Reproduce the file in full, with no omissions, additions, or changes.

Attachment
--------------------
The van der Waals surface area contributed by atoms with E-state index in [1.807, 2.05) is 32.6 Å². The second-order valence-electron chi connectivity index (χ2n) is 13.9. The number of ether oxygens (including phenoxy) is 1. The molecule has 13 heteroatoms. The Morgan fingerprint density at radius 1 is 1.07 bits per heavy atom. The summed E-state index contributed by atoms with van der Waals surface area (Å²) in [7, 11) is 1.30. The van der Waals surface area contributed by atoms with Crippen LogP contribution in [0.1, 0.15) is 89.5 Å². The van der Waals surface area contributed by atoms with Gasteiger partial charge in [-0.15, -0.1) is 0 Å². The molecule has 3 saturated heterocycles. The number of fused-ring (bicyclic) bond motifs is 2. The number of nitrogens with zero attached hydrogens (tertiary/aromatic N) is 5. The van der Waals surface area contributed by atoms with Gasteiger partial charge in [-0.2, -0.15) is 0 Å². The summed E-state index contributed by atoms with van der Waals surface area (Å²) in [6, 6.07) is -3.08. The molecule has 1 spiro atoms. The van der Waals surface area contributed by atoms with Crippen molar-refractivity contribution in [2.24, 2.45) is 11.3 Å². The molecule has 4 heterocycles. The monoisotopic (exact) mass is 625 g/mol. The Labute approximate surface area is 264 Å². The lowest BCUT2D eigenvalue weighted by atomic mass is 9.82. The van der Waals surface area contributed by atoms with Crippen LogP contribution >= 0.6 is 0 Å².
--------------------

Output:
The van der Waals surface area contributed by atoms with E-state index in [1.807, 2.05) is 32.6 Å². The second-order valence-electron chi connectivity index (χ2n) is 13.9. The number of ether oxygens (including phenoxy) is 1. The molecule has 13 heteroatoms. The Morgan fingerprint density at radius 1 is 1.07 bits per heavy atom. The summed E-state index contributed by atoms with van der Waals surface area (Å²) in [7, 11) is 1.30. The van der Waals surface area contributed by atoms with Crippen LogP contribution in [0.1, 0.15) is 89.5 Å². The van der Waals surface area contributed by atoms with Gasteiger partial charge in [-0.15, -0.1) is 0 Å². The molecule has 3 saturated heterocycles. The number of fused-ring (bicyclic) bond motifs is 2. The number of nitrogens with zero attached hydrogens (tertiary/aromatic N) is 5. The van der Waals surface area contributed by atoms with Gasteiger partial charge in [-0.2, -0.15) is 0 Å². The summed E-state index contributed by atoms with van der Waals surface area (Å²) in [6, 6.07) is -3.08. The molecule has 1 spiro atoms. The van der Waals surface area contributed by atoms with Crippen molar-refractivity contribution in [2.24, 2.45) is 11.3 Å². The molecule has 4 heterocycles. The monoisotopic (exact) mass is 625 g/mol. The Labute approximate surface area is 264 Å². The lowest BCUT2D eigenvalue weighted by atomic mass is 9.82. The van der Waals surface area contributed by atoms with Crippen LogP contribution >= 0.6 is 0 Å².